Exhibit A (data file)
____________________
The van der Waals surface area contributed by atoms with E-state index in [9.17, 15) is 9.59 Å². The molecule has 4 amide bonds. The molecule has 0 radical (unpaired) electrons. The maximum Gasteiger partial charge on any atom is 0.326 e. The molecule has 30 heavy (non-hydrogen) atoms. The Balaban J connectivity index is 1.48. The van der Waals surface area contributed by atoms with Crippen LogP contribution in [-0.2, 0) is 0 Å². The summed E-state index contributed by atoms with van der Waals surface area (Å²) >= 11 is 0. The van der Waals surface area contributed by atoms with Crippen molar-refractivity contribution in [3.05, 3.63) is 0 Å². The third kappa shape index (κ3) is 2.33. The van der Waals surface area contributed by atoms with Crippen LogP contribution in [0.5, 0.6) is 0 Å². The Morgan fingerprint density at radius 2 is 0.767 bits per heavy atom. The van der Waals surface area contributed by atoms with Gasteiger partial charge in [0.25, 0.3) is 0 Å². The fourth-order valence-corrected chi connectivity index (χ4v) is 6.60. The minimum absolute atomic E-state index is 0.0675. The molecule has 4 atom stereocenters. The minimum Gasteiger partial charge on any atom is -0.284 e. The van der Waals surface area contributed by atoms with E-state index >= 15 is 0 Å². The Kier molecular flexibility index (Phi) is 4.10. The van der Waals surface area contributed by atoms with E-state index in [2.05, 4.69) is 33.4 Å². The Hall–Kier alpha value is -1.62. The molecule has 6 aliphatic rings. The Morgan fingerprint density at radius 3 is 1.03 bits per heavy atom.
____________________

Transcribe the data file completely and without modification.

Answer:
The van der Waals surface area contributed by atoms with E-state index in [9.17, 15) is 9.59 Å². The molecule has 4 amide bonds. The molecule has 0 radical (unpaired) electrons. The maximum Gasteiger partial charge on any atom is 0.326 e. The molecule has 30 heavy (non-hydrogen) atoms. The Balaban J connectivity index is 1.48. The van der Waals surface area contributed by atoms with Crippen LogP contribution in [-0.2, 0) is 0 Å². The summed E-state index contributed by atoms with van der Waals surface area (Å²) >= 11 is 0. The van der Waals surface area contributed by atoms with Crippen molar-refractivity contribution in [3.05, 3.63) is 0 Å². The third kappa shape index (κ3) is 2.33. The van der Waals surface area contributed by atoms with Crippen LogP contribution in [0.5, 0.6) is 0 Å². The Morgan fingerprint density at radius 2 is 0.767 bits per heavy atom. The van der Waals surface area contributed by atoms with Gasteiger partial charge in [0.25, 0.3) is 0 Å². The fourth-order valence-corrected chi connectivity index (χ4v) is 6.60. The minimum absolute atomic E-state index is 0.0675. The molecule has 4 atom stereocenters. The minimum Gasteiger partial charge on any atom is -0.284 e. The van der Waals surface area contributed by atoms with E-state index >= 15 is 0 Å². The Kier molecular flexibility index (Phi) is 4.10. The van der Waals surface area contributed by atoms with E-state index in [2.05, 4.69) is 33.4 Å². The Hall–Kier alpha value is -1.62. The molecule has 6 aliphatic rings. The Morgan fingerprint density at radius 3 is 1.03 bits per heavy atom.